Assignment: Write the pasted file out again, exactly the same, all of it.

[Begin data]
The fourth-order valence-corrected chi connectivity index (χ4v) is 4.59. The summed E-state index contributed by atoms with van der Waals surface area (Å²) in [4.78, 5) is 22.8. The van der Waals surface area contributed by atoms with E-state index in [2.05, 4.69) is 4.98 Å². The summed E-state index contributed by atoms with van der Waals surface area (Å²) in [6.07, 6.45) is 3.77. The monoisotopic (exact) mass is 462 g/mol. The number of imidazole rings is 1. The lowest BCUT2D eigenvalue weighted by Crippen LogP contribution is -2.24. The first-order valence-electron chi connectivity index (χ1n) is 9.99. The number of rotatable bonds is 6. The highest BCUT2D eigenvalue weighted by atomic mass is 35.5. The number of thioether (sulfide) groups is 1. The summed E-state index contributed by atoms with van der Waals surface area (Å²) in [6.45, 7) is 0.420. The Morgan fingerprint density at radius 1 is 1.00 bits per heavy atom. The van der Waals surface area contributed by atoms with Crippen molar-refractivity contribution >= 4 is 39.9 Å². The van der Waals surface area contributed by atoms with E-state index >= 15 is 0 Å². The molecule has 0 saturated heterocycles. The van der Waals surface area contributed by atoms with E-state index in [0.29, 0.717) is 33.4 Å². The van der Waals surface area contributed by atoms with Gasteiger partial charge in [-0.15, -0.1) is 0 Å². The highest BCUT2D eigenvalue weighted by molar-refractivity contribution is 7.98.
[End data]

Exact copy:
The fourth-order valence-corrected chi connectivity index (χ4v) is 4.59. The summed E-state index contributed by atoms with van der Waals surface area (Å²) in [4.78, 5) is 22.8. The van der Waals surface area contributed by atoms with E-state index in [2.05, 4.69) is 4.98 Å². The summed E-state index contributed by atoms with van der Waals surface area (Å²) in [6.07, 6.45) is 3.77. The monoisotopic (exact) mass is 462 g/mol. The number of imidazole rings is 1. The lowest BCUT2D eigenvalue weighted by Crippen LogP contribution is -2.24. The first-order valence-electron chi connectivity index (χ1n) is 9.99. The number of rotatable bonds is 6. The highest BCUT2D eigenvalue weighted by atomic mass is 35.5. The number of thioether (sulfide) groups is 1. The summed E-state index contributed by atoms with van der Waals surface area (Å²) in [6.45, 7) is 0.420. The Morgan fingerprint density at radius 1 is 1.00 bits per heavy atom. The van der Waals surface area contributed by atoms with Crippen molar-refractivity contribution >= 4 is 39.9 Å². The van der Waals surface area contributed by atoms with E-state index >= 15 is 0 Å². The molecule has 0 saturated heterocycles. The van der Waals surface area contributed by atoms with E-state index in [0.29, 0.717) is 33.4 Å². The van der Waals surface area contributed by atoms with Gasteiger partial charge in [-0.15, -0.1) is 0 Å². The highest BCUT2D eigenvalue weighted by molar-refractivity contribution is 7.98.